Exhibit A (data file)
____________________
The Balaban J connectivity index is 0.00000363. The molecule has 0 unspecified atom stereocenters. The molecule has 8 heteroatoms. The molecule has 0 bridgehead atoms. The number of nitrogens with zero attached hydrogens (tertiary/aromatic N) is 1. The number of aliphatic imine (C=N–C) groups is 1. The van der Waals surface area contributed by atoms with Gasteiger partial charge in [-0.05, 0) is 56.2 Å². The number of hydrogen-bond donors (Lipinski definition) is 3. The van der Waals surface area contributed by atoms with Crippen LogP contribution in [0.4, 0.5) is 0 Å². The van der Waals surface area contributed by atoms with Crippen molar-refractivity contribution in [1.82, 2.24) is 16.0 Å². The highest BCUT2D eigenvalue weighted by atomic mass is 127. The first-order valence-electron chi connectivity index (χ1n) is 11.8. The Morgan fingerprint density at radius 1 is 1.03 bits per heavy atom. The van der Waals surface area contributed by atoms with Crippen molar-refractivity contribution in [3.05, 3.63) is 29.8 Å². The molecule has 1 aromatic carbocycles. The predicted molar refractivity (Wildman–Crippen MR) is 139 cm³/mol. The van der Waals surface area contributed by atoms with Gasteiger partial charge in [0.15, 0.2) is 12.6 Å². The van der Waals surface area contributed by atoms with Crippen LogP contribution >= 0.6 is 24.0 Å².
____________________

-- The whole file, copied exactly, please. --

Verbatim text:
The Balaban J connectivity index is 0.00000363. The molecule has 0 unspecified atom stereocenters. The molecule has 8 heteroatoms. The molecule has 0 bridgehead atoms. The number of nitrogens with zero attached hydrogens (tertiary/aromatic N) is 1. The number of aliphatic imine (C=N–C) groups is 1. The van der Waals surface area contributed by atoms with Gasteiger partial charge in [-0.05, 0) is 56.2 Å². The number of hydrogen-bond donors (Lipinski definition) is 3. The van der Waals surface area contributed by atoms with Crippen LogP contribution in [0.4, 0.5) is 0 Å². The van der Waals surface area contributed by atoms with Crippen molar-refractivity contribution in [1.82, 2.24) is 16.0 Å². The highest BCUT2D eigenvalue weighted by atomic mass is 127. The first-order valence-electron chi connectivity index (χ1n) is 11.8. The Morgan fingerprint density at radius 1 is 1.03 bits per heavy atom. The van der Waals surface area contributed by atoms with Crippen molar-refractivity contribution in [3.05, 3.63) is 29.8 Å². The molecule has 1 aromatic carbocycles. The predicted molar refractivity (Wildman–Crippen MR) is 139 cm³/mol. The van der Waals surface area contributed by atoms with Gasteiger partial charge in [0.15, 0.2) is 12.6 Å². The van der Waals surface area contributed by atoms with Crippen LogP contribution >= 0.6 is 24.0 Å².